The world — in the sense of world against faith — is no friend of Jesus or Christianity. That world is the wolf that Jesus said, “I send you as lambs in the midst of wolves” (Lk 10:3).
It is a tragedy that in the Middle East some members of the Moslem faith are brutalizing Christians. Yesterday I read that soldiers of ISIS captured a Catholic priest, tied him to a tree, shot him in the head and then crushed his head.
Sixty percent of all Christians live in countries where their civil freedom is curtailed. Sixteen percent of all Christians (224 million) live under severe state interference and harassment of their religion.
During the Easter season, we celebrate the joy of Christ risen from the dead. In Lent we meditated on the sufferings of Jesus in his Passion and death. Yet, right now, in the Sundays after Easter, at Mass we hear about the persecution of Christians described in Acts 8:1. “Saul laid waste the church, entering house after house, he dragged off men and women.”
Now that the media is reporting stories of persecution of Christians, we are all confronted with such tragedies on a daily notice. Our response is still fairly tame. To use biblical language, the wolf is after the helpless lambs. Yet we so far do not respond in a very public and clear way. Is it because our brothers and sisters are forced to be “a church of silence” and seems too far away from our everyday experience. More or less a news story, but it is arousing our Christian conscience.
At least we could pray for their freedom and safety. The Bible tells us that when the apostle Peter was in prison, the church “prayed fervently for Peter’s freedom” (Acts 12:5).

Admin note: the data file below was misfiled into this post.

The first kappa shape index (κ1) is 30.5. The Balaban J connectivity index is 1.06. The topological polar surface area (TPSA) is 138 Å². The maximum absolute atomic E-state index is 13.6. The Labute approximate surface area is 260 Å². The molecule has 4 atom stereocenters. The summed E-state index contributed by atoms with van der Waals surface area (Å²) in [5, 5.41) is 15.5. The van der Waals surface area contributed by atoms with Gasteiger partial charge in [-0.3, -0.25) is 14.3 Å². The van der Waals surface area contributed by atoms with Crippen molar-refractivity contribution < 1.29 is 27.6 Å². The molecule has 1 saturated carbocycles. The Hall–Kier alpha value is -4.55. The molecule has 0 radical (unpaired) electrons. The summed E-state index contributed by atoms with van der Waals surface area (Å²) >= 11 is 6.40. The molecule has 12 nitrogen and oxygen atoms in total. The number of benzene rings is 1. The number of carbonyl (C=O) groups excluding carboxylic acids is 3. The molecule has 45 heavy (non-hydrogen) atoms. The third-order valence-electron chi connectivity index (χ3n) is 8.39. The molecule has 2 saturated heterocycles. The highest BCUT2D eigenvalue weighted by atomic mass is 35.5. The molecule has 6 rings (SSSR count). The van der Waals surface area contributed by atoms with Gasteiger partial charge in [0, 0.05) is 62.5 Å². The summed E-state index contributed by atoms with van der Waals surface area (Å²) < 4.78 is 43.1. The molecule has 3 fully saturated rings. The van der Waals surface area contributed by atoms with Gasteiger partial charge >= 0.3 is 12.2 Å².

Doesn’t prayer work? The announcement of the death of Mother Angelica is pertinent. She created a TV program that proclaims the Gospel of Christ to the U.S. and to all of South America (in Spanish) and more. She always said it was the result of her prayer. She was told it was impossible for a nun of her background to do this. She studied television production and prayer as well as taking on challenges — but always with faith and prayer and her “Angels.” Stories about her will abound around her death, funeral and achievements.
I would like politicians, the military, the gods of finance to put faith and prayer into their leadership efforts. I think our free Christian churches need more passion in prayer and faith in proclaiming Jesus in all his blessings, teachings and examples for us Christians. I would like to see America and Europe return to their Christian foundation. Let’s banish the crazed gods of secularism which is ruining us. I am afraid that if we don’t, we will let the wolf take charge even here. God forbid.
Norbertine Fr. McBride is a popular lecturer and author of more than 40 books.